Fig. 4

Measured axial responses of the system.

OE_58_9_094102_f004.png

3.3.

Reconstructing the Sectioning Image

We performed SIM experiments with a coin as the sample to verify the effects of different axial responses on SIM performance. Figure 5 shows the sectioning image, which is reconstructed by a square-law detection algorithm from the phase shift images. First, we discuss the sectioned image in the out-of-focus region. In this region, the sectioned image, which is obtained by Eq. (1), should have zero intensity for all image pixels, provided that the object is ideally out-of-focus. However, as shown in Figs. 5(b) and 5(c), the sectioned images of the object are constructed even in the out-of-focus area. This means that the image is measured as if there are samples even in the out-of-focus image, causing an error in the 3-D height map information. In addition, the shorter period of the grid pattern of the SLM leads to the smaller intensity of the sectioned image relative to the larger period of the grid pattern in out-of-focus. This is because the depth-of-field becomes smaller as the period becomes smaller. It is also consistent with the narrower FWHM discussed in Sec. 3.2. This means that the imaging system has a high dynamic range in a short spatial period of the grid pattern and can observe the sample well in the focal plane. Consequently, it is expected that the smaller period of the grid pattern provides more accurate height map information. Second, we discuss the sectioned image in the focused area. In this area, as shown in Figs. 5(d)5(f), the shorter period results in significantly clearer surface information in the sectioned image. As the period of the grid was sufficiently shortened, the sectioning strength was improved, which is described in Sec. 2. Consequently, it is expected that the sufficient small period of the grid pattern provides more accurate height map information (Fig. 6).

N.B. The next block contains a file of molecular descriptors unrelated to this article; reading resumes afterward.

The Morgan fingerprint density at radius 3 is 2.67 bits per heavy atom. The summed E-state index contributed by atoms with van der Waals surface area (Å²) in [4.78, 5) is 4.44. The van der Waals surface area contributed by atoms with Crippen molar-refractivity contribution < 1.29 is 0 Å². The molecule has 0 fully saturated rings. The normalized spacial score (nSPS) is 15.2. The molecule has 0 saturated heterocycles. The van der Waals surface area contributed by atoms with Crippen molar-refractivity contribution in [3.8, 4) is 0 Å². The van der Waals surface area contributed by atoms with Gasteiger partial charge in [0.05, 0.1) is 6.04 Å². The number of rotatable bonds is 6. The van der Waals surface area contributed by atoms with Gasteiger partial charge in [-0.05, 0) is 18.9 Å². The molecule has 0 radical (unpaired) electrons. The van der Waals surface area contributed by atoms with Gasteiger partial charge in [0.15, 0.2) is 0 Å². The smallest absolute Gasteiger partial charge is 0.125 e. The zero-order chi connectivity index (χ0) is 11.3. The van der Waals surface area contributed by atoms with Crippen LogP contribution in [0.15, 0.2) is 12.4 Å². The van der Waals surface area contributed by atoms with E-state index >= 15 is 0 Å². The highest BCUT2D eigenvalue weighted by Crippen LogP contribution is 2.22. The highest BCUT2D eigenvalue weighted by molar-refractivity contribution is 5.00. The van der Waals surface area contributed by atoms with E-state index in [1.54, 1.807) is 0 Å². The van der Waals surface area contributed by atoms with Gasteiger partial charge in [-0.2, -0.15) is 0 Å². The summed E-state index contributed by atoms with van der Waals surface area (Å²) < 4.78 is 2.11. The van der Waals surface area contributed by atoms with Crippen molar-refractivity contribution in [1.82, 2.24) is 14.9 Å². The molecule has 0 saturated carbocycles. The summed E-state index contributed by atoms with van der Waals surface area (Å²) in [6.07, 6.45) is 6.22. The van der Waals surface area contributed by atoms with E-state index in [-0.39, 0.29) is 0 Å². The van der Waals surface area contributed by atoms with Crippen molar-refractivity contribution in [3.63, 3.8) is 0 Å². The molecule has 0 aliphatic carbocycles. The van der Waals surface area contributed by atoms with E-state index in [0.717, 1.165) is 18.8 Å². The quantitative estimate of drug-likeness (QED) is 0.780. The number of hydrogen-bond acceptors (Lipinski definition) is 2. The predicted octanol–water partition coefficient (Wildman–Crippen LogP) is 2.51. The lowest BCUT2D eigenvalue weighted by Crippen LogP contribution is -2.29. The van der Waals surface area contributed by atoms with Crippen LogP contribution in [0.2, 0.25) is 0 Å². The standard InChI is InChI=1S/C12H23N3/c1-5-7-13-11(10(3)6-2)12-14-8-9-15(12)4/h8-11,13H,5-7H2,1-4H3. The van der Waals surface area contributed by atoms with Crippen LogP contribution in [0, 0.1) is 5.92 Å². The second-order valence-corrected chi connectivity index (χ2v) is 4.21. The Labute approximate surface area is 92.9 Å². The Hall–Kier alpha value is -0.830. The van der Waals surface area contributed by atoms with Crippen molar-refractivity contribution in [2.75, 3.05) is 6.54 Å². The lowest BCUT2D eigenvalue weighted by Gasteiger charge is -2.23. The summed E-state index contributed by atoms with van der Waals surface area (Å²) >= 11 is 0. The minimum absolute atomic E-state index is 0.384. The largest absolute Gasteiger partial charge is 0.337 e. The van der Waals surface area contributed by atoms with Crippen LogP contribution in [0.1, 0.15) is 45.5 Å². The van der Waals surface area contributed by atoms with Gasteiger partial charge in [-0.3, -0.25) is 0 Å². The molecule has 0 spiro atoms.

Fig. 5

Sectioned images of the coin in the out-of-focus region using grid patterns with spatial periods of (a) 10  μm, (b) 15.63  μm, (c) 20  μm, and in the in-focus region using grid patterns with spatial periods of (d) 10  μm, (e) 15.63  μm, and (f) 20  μm.

OE_58_9_094102_f005.png

Fig. 6

Frequency spectra of the grid in the (a) kx direction and the (b) ky direction by effectively extended OTF.

OE_58_9_094102_f006.png

We also rotated the grid pattern in multiple orientations and merged each sectioned image to obtain the sectioned image of the fully extended OTF in all areas. This showed that the OTF was shifted in the kx or ky direction when optical sectioning was performed in only one orientation, whereas the OTF was effectively expanded in the kx and ky directions when optical sectioning was performed in multiple orientations. It was demonstrated that the fully extended frequency spectra of the sample were observed in the raw image with the rotated grid pattern. From the results, the axial resolution was increased in the grid pattern with the normalized spatial frequency of unity compared with other spatial frequencies (Fig. 7).